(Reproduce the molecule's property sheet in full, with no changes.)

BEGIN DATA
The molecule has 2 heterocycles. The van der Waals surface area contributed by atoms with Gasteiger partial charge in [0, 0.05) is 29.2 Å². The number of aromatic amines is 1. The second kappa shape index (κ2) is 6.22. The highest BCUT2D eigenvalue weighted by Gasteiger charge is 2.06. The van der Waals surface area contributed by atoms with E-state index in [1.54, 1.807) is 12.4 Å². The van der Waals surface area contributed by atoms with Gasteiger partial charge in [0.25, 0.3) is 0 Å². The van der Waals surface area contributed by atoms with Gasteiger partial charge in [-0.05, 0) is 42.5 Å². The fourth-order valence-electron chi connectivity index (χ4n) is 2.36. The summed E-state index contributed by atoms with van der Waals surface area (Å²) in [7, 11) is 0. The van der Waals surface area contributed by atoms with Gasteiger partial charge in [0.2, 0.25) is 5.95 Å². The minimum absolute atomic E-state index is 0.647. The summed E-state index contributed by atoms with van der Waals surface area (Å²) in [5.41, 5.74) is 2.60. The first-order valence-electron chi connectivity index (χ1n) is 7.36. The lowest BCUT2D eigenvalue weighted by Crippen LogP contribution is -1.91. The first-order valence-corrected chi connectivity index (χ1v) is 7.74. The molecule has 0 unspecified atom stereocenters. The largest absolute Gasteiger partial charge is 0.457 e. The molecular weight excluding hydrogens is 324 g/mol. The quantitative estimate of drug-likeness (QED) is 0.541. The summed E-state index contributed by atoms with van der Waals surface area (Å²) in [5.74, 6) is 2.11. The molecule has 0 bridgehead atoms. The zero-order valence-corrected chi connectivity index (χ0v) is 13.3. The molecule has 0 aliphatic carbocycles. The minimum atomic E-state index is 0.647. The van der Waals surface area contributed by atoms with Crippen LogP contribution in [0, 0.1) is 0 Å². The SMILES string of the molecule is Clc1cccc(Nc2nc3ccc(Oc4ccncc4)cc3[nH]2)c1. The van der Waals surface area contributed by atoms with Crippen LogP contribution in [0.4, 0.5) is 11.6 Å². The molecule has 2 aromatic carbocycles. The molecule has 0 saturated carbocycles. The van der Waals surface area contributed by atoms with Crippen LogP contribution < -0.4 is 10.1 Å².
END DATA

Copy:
The molecule has 2 heterocycles. The van der Waals surface area contributed by atoms with Gasteiger partial charge in [0, 0.05) is 29.2 Å². The number of aromatic amines is 1. The second kappa shape index (κ2) is 6.22. The highest BCUT2D eigenvalue weighted by Gasteiger charge is 2.06. The van der Waals surface area contributed by atoms with E-state index in [1.54, 1.807) is 12.4 Å². The van der Waals surface area contributed by atoms with Gasteiger partial charge in [0.25, 0.3) is 0 Å². The van der Waals surface area contributed by atoms with Gasteiger partial charge in [-0.05, 0) is 42.5 Å². The fourth-order valence-electron chi connectivity index (χ4n) is 2.36. The summed E-state index contributed by atoms with van der Waals surface area (Å²) in [7, 11) is 0. The van der Waals surface area contributed by atoms with Gasteiger partial charge in [0.2, 0.25) is 5.95 Å². The minimum absolute atomic E-state index is 0.647. The summed E-state index contributed by atoms with van der Waals surface area (Å²) in [5.41, 5.74) is 2.60. The first-order valence-electron chi connectivity index (χ1n) is 7.36. The lowest BCUT2D eigenvalue weighted by Crippen LogP contribution is -1.91. The first-order valence-corrected chi connectivity index (χ1v) is 7.74. The molecule has 0 unspecified atom stereocenters. The largest absolute Gasteiger partial charge is 0.457 e. The molecular weight excluding hydrogens is 324 g/mol. The quantitative estimate of drug-likeness (QED) is 0.541. The summed E-state index contributed by atoms with van der Waals surface area (Å²) in [5.74, 6) is 2.11. The molecule has 0 bridgehead atoms. The zero-order valence-corrected chi connectivity index (χ0v) is 13.3. The molecule has 0 aliphatic carbocycles. The minimum atomic E-state index is 0.647. The van der Waals surface area contributed by atoms with Crippen LogP contribution in [0, 0.1) is 0 Å². The SMILES string of the molecule is Clc1cccc(Nc2nc3ccc(Oc4ccncc4)cc3[nH]2)c1. The van der Waals surface area contributed by atoms with Crippen LogP contribution in [0.4, 0.5) is 11.6 Å². The molecule has 2 aromatic carbocycles. The molecule has 0 saturated carbocycles. The van der Waals surface area contributed by atoms with Crippen LogP contribution < -0.4 is 10.1 Å².